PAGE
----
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Slip-sliding away - shadows of echoes of memories of songs
j4
j4
Slip-sliding away
Well that was fun. The snow stopped about 10 minutes after I left the office, so all I had to contend with were the increasingly slushy and icy pavements. You don't really notice how steeply cambered the pavements in Cambridge are until you're sliding down them... As for the ramp on the Jesus Green side of Jesus Lock Bridge, that was just hopeless -- I couldn't have taken a single step up it. I had to pull myself up the banister hand-over-hand.

It seems rather ironic (to metamorphose for a moment into "Disgusted of Kings Hedges") that while the various traffic strategies do their best to make cars feel unwelcome in the town centre, it is only the cars which are catered for when the bad weather comes -- the roads are gritted, but the cycle paths and footpaths remain treacherously icy. And it's doubly ironic when you consider that the vast majority of the cars one sees around Cambridge are designed for coping with off-road driving in extreme weather conditions...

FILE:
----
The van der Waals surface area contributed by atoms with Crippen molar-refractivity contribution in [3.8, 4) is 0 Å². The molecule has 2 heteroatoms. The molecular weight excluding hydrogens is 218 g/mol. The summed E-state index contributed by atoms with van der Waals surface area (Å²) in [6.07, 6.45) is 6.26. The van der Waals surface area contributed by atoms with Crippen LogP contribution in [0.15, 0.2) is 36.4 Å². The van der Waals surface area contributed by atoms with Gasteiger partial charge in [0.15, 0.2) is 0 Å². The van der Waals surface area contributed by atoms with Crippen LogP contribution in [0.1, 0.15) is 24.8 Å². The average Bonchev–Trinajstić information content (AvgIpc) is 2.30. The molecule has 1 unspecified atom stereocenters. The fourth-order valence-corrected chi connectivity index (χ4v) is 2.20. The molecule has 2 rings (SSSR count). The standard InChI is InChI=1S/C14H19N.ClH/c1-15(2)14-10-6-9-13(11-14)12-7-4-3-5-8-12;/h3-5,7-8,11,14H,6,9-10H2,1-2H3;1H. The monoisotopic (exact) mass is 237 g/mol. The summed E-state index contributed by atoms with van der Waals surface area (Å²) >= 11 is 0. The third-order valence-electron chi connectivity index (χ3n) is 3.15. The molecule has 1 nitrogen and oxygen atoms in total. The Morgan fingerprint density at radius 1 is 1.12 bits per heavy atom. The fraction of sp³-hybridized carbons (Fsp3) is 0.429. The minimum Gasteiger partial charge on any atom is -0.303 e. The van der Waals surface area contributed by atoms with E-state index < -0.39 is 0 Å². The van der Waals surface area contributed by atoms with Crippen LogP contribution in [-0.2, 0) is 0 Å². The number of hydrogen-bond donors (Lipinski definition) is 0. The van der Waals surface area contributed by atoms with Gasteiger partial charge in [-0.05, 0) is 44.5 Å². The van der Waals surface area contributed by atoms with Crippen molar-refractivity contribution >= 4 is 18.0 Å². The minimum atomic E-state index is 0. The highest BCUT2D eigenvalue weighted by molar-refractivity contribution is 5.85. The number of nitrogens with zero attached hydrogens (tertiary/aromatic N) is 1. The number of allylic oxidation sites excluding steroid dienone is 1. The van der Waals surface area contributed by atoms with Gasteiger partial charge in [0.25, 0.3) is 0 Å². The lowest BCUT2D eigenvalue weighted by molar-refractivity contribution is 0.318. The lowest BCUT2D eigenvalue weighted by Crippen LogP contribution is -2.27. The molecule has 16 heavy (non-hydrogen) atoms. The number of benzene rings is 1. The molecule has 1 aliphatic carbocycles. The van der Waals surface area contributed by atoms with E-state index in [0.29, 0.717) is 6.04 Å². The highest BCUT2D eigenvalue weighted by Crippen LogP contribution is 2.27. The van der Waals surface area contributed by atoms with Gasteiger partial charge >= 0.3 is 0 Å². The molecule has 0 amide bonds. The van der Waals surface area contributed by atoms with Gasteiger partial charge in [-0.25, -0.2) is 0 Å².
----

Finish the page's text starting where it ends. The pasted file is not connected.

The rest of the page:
To be honest, though, I was more preoccupied with aesthetics than with transport politics; and it wasn't only the tourists who were pausing every few moments to snap pictures of snow-shrouded graveyards or the stalagmites of dreaming spires. I took a few photos, but none of them came out very well -- the light just isn't right in the photos, I couldn't really capture the way things are highlighted and shaded by their coatings of snow. I particularly love the way ordinary things like bicycles and railings are changed by the snow -- their shape is picked out but their specific nature is hidden; they're transformed from function into form. The eye tends to skate over some things and focus on others, to read the whole -- "a tree", "a building" -- and skimp on the details; by highlighting every surface indiscriminately, the snow forces the eye to take in every bit of what lies before it -- every curve, every line.